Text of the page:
ARMOR PIERCING!!!!!

             "In November 1970, Terry said he'd gotten the Model 36 revolver in a trade "with a guy name Bruce'' the previous year. That was Bruce VanHorn, an Akron police officer, records show. The patrolman traded the gun to Terry on Sept. 19, 1969. The gun was purchased by VanHorn through the Akron police chief's office.

             "Whatever happened to the gun? Smith & Wesson had it for testing, but in an Aug. 24, 1973 letter said it couldn't be returned to the Special Investigations Division because it had been picked up by the FBI."

             I hope I will see Rep. Kucinich asking someone from the FBI in open congressional testimony where is the gun now. 

           Another person Rep. Kucinich should call is "Fred DeBrine, the NBC newsman on campus on May 4th...All of his archive footage is shown over and over, even of Terry handing over his gun. DeBrine is quoted in "Four Dead in Ohio'' [a book on the shootings] as saying that Terry said, ""I had to shoot! They were going to kill me.''  Then DeBrine heard the KSU campus policeman who took the gun away say, "My God! He fired four times! What the hell do we do now?''

          Janis Froelich notes that "DeBrine has boxes of information."

         Another person Re. Kucinich should call is, "John Dunphy, a business editor at the Orange County Register, spent seven years, full-time, working on Kent State shooting stories for the Beacon Journal.  Dunphy said it wasn't just law enforcement on campuses checking on government dissenters. He checked out army intelligence officers posing as students and other government agency staffers. His best sources weren't what he calls FBI types but justice department lawyers. It's a wonder there were any regular students, I said. He laughed, "Everybody was spying on everybody.''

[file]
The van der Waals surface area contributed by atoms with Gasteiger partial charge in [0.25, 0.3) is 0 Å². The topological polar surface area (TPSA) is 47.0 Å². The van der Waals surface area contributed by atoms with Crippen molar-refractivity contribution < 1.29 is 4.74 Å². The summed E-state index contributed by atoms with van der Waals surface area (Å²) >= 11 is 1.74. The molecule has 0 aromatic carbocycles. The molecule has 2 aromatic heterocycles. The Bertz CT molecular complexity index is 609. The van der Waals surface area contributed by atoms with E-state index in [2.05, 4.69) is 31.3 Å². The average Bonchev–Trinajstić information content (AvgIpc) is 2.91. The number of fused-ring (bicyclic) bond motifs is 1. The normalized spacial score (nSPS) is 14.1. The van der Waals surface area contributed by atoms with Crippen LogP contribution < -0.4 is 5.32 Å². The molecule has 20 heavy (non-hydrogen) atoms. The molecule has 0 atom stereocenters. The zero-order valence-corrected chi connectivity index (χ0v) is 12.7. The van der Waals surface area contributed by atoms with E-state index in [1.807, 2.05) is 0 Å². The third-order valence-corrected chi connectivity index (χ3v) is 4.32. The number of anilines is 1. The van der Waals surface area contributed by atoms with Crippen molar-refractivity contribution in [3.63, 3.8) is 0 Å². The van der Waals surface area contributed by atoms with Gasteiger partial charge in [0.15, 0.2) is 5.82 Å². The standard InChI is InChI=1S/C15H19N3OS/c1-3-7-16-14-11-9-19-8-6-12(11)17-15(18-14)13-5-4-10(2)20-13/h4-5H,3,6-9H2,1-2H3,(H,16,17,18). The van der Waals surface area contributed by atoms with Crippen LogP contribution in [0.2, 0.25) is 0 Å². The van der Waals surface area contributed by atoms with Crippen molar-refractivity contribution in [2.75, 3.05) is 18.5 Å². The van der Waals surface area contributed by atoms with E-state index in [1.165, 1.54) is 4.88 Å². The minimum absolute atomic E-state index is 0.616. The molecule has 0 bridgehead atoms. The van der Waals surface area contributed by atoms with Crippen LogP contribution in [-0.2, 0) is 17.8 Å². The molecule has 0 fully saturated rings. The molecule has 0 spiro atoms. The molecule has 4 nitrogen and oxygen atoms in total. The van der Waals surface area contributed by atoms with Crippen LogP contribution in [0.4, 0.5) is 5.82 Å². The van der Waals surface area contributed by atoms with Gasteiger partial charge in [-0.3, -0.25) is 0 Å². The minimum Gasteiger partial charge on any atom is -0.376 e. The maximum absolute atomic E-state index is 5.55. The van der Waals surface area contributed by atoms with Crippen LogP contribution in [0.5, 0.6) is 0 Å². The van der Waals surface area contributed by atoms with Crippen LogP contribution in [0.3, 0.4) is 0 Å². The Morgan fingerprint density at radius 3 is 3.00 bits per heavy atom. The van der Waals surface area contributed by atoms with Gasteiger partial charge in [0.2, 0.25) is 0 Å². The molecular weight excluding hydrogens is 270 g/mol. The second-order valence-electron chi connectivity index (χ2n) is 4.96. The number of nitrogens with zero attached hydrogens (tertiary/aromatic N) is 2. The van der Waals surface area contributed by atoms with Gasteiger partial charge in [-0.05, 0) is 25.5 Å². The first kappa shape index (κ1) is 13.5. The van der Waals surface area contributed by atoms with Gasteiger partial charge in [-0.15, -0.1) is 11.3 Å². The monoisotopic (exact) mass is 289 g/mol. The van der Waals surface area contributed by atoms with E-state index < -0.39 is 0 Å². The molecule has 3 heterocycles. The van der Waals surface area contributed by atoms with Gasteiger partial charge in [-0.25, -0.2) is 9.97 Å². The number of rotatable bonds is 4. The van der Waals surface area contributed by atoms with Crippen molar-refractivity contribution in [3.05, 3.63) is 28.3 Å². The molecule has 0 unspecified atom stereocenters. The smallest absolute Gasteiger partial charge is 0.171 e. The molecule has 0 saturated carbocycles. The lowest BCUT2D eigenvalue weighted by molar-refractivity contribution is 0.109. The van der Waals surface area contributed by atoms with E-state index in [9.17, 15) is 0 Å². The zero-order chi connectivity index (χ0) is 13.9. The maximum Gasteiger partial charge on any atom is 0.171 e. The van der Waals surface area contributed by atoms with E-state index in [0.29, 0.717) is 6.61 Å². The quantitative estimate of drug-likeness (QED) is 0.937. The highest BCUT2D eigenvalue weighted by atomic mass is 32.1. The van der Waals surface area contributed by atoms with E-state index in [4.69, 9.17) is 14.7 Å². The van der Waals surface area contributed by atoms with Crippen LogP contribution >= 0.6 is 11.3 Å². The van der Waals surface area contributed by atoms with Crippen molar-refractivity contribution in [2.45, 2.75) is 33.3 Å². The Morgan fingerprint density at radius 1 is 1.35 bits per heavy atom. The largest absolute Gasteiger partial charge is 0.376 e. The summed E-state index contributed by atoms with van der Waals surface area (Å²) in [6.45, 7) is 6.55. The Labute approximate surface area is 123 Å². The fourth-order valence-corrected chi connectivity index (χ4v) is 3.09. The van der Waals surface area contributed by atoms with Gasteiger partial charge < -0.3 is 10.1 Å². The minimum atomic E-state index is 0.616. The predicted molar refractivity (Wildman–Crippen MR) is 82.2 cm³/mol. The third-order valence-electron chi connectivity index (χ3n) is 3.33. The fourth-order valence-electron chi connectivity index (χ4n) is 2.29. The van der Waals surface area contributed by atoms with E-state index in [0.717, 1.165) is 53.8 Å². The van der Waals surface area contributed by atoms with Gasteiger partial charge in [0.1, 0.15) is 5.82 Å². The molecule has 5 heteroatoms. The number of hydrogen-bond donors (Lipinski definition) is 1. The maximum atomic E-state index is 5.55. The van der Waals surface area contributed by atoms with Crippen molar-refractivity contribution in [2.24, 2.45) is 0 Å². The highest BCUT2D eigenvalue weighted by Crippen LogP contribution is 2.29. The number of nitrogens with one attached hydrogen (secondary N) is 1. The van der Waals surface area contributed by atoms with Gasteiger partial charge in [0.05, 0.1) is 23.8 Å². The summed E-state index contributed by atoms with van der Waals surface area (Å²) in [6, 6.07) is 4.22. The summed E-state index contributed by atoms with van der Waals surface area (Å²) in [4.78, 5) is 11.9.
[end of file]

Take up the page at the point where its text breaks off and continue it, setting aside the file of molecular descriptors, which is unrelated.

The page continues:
Another person to call is Prof. Harold Reid.  He saw Norman shoot, and chased him.  Reid ushered Norman over to police.  Norman gave his gun to KSU police Officer Harold Rice, who then passed the gun to KSU Detective Tom Kelley.  Kelley yelled, "My God! He fired it four times. What the hell do we do now?"

     According to Debrine, "Terry was positioned in a grove of pine trees, which DeBrine said explained why the National Guard fired toward the parking lot. The trees are near the parking lot, downhill from the pagoda.

     "All of a sudden the Guard heard shots from that direction. They thought they were being fired upon,'' DeBrine said.

     "The grove of pine trees. That's where Terry said he was. The whole darn thing was an accident. There was nothing deliberate about it. Terry thought he was protecting himself.''"

     "It was convenient for the federal government to let the National Guard take the blame instead of admitting Terry's role." 

       Always protect those sources and methods.